Joining a Trustee Board …reflections from the first year

I tend to blog about other people’s opinions, or events I’ve attended but rarely about myself.  I thought I might break that habit briefly as last Friday marked 12 months since I was voted on to the Board of a charity as a Trustee – the charity equivalent to a Non-Executive Director.  The world of Boards was a bit of a mystery to me before I joined one and so I thought that might also be the case for others out there.  I thought therefore that scribbling a few reflections from the first year might be of interest to a few people, so here goes…

Getting there…

Once I’d decided that I wanted to get some board experience I started by asking for help. I was given some great advice about talking to ‘Women on Boards’.  They’re a charity who work with aspiring non-exec Directors/ Trustees to support the transition to a board role.  Their Board-level CV workshop was a great chance to work out where my skill gaps were and how to transfer that ‘work CV’ into a Board-ready one.  If you’re even considering a NED/ Trustee role I’d really recommend attending one of their workshops or checking out their online content.

So long story short, I found a role I was interested in, applied and was delighted to be offered the role.

Getting stuck in…

I’m lucky that my Board offered an induction day for new Trustees.  This was a great opportunity to meet a few faces and get a sense of some of the challenges and opportunities that the Board was reviewing.  If you’re applying for this type of role I’d certainly ask the question about inductions at interview – it was a great introduction to the organisation.

Getting something back…

You get out what you put in.  How many times have we heard that?  Except in this case I think I’ve got more back, but for me it was important to remember to think about how I was developing.  I had some specific development objectives that were the reason for joining a board.  It was important to keep those in mind and keep pushing myself to focus on those.  It’s easy to get lost in the detail of the discussions but I’ve found keeping one eye on my development throughout has been helpful.

Some of the key things I’ve learnt are probably fairly transferable from executive roles but here’s a quick run down…

  • Thinking strategically is difficult for boards too sometimes – not just ex-operational managers like me.
  • A lot is done outside of the boardroom, that’s not particularly different to executive environments but is more challenging to keep up to speed when it’s not your day job.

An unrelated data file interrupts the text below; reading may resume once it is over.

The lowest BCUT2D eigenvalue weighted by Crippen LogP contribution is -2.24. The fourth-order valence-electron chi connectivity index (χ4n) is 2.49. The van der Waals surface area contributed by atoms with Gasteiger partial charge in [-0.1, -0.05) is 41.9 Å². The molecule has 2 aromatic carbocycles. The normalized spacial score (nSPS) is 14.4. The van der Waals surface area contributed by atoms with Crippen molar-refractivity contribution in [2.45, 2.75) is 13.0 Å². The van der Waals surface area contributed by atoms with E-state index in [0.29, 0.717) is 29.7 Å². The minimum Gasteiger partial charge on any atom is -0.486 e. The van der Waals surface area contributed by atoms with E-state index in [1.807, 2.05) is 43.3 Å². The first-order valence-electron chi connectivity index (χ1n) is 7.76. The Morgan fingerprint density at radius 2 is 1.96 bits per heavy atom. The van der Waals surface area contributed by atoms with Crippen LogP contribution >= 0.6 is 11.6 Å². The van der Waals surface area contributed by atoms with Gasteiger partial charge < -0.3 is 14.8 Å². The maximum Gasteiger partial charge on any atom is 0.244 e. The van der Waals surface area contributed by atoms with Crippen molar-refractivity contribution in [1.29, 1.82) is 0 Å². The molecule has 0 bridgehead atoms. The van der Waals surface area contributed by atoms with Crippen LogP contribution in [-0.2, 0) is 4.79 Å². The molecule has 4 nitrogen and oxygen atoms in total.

• Join panels/ sub-committees, often that’s where the ‘work’ is done and the Trustee Board is ratification.
  • Focus on Continuing Professional Development – just turning up isn’t enough.  WoB ran a useful ‘Interpreting Boardroom finances’ webinar which hit the spot for me.
  • Patience is a virtue! Consider the long game; strategies take time and organisations take time to change.  I joined a board at a time of real transition for the organisation, it is really exciting but takes time to see change bear fruit.  Having patience has been a test.
  • Trust and empower the executive and stay out of the detail.  It’s natural to want to get involved and support – I’ve had to work hard to bear in mind that’s not the role of the Board. 
  • If you do want to get involved with the detail then find a particular outlet.  I found it helpful to get specifically involved with something tactical outside of my Board role with the executive.
  • Spend time listening and watching how more experienced members of the board operate.  For me it’s not always about being part of every discussion, it’s back to thinking about the long game again.
  • Enjoy the experience!  I know I’m not always going to get it right – I’ve learnt much more when I haven’t!
  • Your ideas will be listened to and in my experience people often value your skills more than you do yourself.

If you’re thinking about joining a board, start those conversations right now.  It might take time to find a good fit or the right opportunity but I found the process of getting myself ready really rewarding and insightful in itself.